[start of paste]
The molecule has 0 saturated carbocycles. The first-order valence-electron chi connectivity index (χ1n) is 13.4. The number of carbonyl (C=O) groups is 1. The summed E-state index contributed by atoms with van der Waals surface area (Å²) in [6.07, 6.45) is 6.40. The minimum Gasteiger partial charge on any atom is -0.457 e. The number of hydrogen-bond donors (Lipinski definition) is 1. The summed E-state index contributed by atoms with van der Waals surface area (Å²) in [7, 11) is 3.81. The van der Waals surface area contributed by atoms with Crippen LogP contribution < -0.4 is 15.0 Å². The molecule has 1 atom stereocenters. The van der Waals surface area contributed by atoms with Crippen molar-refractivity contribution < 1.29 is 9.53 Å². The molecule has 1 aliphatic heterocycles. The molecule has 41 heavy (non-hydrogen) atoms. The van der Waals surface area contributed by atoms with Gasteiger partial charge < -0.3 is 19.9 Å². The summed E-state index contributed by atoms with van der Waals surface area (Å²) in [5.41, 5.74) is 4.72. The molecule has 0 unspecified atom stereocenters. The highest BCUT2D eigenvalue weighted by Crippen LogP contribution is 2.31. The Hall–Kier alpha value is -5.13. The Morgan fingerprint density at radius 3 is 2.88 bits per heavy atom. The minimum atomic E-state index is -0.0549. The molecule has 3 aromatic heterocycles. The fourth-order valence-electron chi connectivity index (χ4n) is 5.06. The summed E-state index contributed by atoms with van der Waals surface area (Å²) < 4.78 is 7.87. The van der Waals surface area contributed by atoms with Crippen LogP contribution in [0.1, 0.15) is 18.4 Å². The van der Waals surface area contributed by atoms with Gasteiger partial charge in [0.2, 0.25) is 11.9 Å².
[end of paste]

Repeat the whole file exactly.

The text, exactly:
The molecule has 0 saturated carbocycles. The first-order valence-electron chi connectivity index (χ1n) is 13.4. The number of carbonyl (C=O) groups is 1. The summed E-state index contributed by atoms with van der Waals surface area (Å²) in [6.07, 6.45) is 6.40. The minimum Gasteiger partial charge on any atom is -0.457 e. The number of hydrogen-bond donors (Lipinski definition) is 1. The summed E-state index contributed by atoms with van der Waals surface area (Å²) in [7, 11) is 3.81. The van der Waals surface area contributed by atoms with Crippen LogP contribution < -0.4 is 15.0 Å². The molecule has 1 atom stereocenters. The van der Waals surface area contributed by atoms with Crippen molar-refractivity contribution < 1.29 is 9.53 Å². The molecule has 1 aliphatic heterocycles. The molecule has 41 heavy (non-hydrogen) atoms. The van der Waals surface area contributed by atoms with Gasteiger partial charge < -0.3 is 19.9 Å². The summed E-state index contributed by atoms with van der Waals surface area (Å²) in [5.41, 5.74) is 4.72. The molecule has 0 unspecified atom stereocenters. The highest BCUT2D eigenvalue weighted by Crippen LogP contribution is 2.31. The Hall–Kier alpha value is -5.13. The Morgan fingerprint density at radius 3 is 2.88 bits per heavy atom. The minimum atomic E-state index is -0.0549. The molecule has 3 aromatic heterocycles. The fourth-order valence-electron chi connectivity index (χ4n) is 5.06. The summed E-state index contributed by atoms with van der Waals surface area (Å²) < 4.78 is 7.87. The van der Waals surface area contributed by atoms with Crippen LogP contribution in [0.1, 0.15) is 18.4 Å². The van der Waals surface area contributed by atoms with Gasteiger partial charge in [0.2, 0.25) is 11.9 Å².